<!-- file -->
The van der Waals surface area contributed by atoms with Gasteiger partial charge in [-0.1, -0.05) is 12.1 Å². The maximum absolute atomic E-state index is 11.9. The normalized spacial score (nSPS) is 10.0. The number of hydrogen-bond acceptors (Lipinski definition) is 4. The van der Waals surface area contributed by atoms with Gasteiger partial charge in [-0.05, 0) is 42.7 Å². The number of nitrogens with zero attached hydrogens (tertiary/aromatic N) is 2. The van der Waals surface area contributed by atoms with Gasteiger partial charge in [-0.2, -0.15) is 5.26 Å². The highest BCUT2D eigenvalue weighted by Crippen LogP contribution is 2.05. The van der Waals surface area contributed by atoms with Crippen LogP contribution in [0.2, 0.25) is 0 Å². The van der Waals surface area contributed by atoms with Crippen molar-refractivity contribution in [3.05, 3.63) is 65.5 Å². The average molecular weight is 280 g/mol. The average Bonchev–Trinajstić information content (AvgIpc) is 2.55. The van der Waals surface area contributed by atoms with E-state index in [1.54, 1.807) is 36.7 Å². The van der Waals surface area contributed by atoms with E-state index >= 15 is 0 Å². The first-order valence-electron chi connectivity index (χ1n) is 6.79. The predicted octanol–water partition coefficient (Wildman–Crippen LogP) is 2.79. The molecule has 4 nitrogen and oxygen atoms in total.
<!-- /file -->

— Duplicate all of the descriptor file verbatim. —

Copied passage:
The van der Waals surface area contributed by atoms with Gasteiger partial charge in [-0.1, -0.05) is 12.1 Å². The maximum absolute atomic E-state index is 11.9. The normalized spacial score (nSPS) is 10.0. The number of hydrogen-bond acceptors (Lipinski definition) is 4. The van der Waals surface area contributed by atoms with Gasteiger partial charge in [-0.05, 0) is 42.7 Å². The number of nitrogens with zero attached hydrogens (tertiary/aromatic N) is 2. The van der Waals surface area contributed by atoms with Gasteiger partial charge in [-0.2, -0.15) is 5.26 Å². The highest BCUT2D eigenvalue weighted by Crippen LogP contribution is 2.05. The van der Waals surface area contributed by atoms with Crippen LogP contribution in [0.2, 0.25) is 0 Å². The van der Waals surface area contributed by atoms with Crippen molar-refractivity contribution in [3.05, 3.63) is 65.5 Å². The average molecular weight is 280 g/mol. The average Bonchev–Trinajstić information content (AvgIpc) is 2.55. The van der Waals surface area contributed by atoms with E-state index in [1.54, 1.807) is 36.7 Å². The van der Waals surface area contributed by atoms with E-state index >= 15 is 0 Å². The first-order valence-electron chi connectivity index (χ1n) is 6.79. The predicted octanol–water partition coefficient (Wildman–Crippen LogP) is 2.79. The molecule has 4 nitrogen and oxygen atoms in total.